The Year of Needy Girls by Patricia Smith was released in 2017 by Akashic Books. The concept is good, a lesbian couple living a small New England town where a horrific murder of a young boy occurs. There are so many ways to build a story around this. Though I was ultimately disappointed, this is a four-star read. There is an audience for this style of writing that will definitely enjoy the book.
This review from Publishers Weekly is a good example of the general theme of the reviews: “A tense story about a small town swept up in bigotry and paranoia after the brutal murder of a local boy sends the residents into a frenzied witch hunt . . . Smith’s crisp prose and dedication to realistic moral ambiguity make for a provoking read.”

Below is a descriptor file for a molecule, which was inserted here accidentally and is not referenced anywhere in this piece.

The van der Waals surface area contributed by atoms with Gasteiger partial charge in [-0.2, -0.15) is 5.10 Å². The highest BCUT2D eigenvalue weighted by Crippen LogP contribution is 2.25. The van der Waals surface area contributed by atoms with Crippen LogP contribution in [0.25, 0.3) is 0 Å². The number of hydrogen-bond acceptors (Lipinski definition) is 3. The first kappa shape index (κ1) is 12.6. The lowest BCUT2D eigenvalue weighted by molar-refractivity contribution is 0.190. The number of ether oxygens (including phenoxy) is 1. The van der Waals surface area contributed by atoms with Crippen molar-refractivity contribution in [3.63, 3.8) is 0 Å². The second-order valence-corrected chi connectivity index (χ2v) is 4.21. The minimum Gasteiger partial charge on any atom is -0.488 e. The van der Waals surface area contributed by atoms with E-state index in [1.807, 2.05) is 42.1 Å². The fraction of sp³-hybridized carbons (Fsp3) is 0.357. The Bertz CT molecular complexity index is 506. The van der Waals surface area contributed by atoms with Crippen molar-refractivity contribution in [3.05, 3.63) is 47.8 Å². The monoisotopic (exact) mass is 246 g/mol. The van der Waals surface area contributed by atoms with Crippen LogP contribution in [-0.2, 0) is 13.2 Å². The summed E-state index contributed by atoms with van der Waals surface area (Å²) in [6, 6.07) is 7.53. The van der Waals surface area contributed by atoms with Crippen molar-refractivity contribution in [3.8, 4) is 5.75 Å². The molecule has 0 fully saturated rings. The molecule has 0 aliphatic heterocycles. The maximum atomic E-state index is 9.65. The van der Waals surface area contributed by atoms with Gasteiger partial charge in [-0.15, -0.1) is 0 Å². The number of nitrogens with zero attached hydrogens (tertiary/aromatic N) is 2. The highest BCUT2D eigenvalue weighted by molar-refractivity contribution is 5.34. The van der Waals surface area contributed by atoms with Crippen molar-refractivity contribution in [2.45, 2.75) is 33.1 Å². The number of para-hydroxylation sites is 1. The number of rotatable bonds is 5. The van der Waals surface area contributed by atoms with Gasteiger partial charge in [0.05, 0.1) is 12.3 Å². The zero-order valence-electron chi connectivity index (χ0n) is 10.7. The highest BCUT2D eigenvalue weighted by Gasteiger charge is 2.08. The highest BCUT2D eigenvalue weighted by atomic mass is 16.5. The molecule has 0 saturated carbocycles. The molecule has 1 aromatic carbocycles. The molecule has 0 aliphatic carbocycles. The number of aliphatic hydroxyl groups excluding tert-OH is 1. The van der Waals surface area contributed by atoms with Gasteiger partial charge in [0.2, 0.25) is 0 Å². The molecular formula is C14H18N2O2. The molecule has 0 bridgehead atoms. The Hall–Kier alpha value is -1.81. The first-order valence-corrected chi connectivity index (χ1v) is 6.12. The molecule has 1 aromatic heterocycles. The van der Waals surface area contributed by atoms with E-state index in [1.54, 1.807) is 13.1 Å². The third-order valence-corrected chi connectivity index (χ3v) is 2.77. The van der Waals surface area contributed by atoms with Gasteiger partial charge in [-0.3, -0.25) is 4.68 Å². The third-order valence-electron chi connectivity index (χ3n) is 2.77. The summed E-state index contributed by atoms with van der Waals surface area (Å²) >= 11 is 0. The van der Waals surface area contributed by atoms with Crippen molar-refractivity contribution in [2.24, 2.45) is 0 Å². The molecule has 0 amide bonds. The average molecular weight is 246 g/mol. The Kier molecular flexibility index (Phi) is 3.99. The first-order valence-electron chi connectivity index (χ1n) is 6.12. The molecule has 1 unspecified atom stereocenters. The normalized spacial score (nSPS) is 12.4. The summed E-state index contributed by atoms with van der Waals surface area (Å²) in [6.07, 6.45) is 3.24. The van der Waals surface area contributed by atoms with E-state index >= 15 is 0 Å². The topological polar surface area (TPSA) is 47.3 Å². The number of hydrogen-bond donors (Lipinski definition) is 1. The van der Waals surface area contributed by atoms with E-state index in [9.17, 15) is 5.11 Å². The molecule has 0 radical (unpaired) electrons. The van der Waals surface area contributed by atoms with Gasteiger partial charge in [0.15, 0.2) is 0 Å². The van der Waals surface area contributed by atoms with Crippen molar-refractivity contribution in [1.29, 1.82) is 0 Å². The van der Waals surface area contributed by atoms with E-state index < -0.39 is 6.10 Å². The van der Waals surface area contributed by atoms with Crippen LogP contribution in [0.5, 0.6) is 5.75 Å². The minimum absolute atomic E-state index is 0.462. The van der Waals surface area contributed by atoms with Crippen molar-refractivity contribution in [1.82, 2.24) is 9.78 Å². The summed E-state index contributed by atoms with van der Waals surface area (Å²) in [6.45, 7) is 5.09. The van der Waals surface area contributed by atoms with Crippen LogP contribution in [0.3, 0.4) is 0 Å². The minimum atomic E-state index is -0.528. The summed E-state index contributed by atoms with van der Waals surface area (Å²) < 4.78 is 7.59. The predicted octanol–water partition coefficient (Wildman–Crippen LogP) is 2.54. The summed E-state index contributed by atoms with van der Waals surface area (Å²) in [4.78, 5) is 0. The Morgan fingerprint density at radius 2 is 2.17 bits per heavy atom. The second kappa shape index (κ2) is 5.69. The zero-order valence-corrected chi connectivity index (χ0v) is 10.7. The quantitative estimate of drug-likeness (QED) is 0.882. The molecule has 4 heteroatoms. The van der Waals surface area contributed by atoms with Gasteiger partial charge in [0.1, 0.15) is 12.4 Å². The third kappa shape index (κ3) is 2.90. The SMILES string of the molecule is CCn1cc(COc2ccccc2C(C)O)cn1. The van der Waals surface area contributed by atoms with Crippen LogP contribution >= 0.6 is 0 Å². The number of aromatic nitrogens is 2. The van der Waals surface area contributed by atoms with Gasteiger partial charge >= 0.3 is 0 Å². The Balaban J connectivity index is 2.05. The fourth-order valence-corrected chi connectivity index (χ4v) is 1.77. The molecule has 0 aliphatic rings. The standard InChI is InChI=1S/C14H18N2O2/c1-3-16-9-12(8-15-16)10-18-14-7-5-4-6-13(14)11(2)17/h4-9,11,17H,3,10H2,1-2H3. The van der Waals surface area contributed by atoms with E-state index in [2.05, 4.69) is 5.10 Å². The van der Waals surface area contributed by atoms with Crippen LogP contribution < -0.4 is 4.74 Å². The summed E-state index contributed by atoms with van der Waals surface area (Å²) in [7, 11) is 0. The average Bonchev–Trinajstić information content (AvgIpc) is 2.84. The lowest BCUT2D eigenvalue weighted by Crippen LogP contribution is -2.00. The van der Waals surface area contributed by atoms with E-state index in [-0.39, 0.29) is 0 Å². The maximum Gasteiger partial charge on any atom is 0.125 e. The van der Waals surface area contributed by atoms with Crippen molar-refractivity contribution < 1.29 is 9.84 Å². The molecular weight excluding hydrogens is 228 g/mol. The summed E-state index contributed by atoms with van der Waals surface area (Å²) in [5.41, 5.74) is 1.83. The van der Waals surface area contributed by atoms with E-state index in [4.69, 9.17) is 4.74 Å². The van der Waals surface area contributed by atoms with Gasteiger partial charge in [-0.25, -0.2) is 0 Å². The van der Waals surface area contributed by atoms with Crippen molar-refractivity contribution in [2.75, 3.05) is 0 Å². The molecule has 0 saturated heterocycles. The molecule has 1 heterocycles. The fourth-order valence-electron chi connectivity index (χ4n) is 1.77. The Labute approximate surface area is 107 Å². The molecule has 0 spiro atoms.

Bigotry, paranoia, racism, homophobia, adolescent confusion, and relationship issues are all covered in the story. Frankly, I’m disappointed that I’m disappointed because Smith ties all of these elements together. My dislike for this style of writing is the excess explanation of a situation or what a character is thinking/feeling.
I wasn’t provoked by the story, though I wanted to smack a few of the characters. I also didn’t find much tension. The opening is excellent, leading me to higher expectations for nefariousness, grit, and shock. That didn’t happen. Maybe I’m just numb, or have too much experience, but my tension meter didn’t start ticking until the Town Hall meeting.
All this said, the writing moved along and kept me reading. As a society, we remain facing an uphill battle towards equity, and this story is just one of many tales in this regard.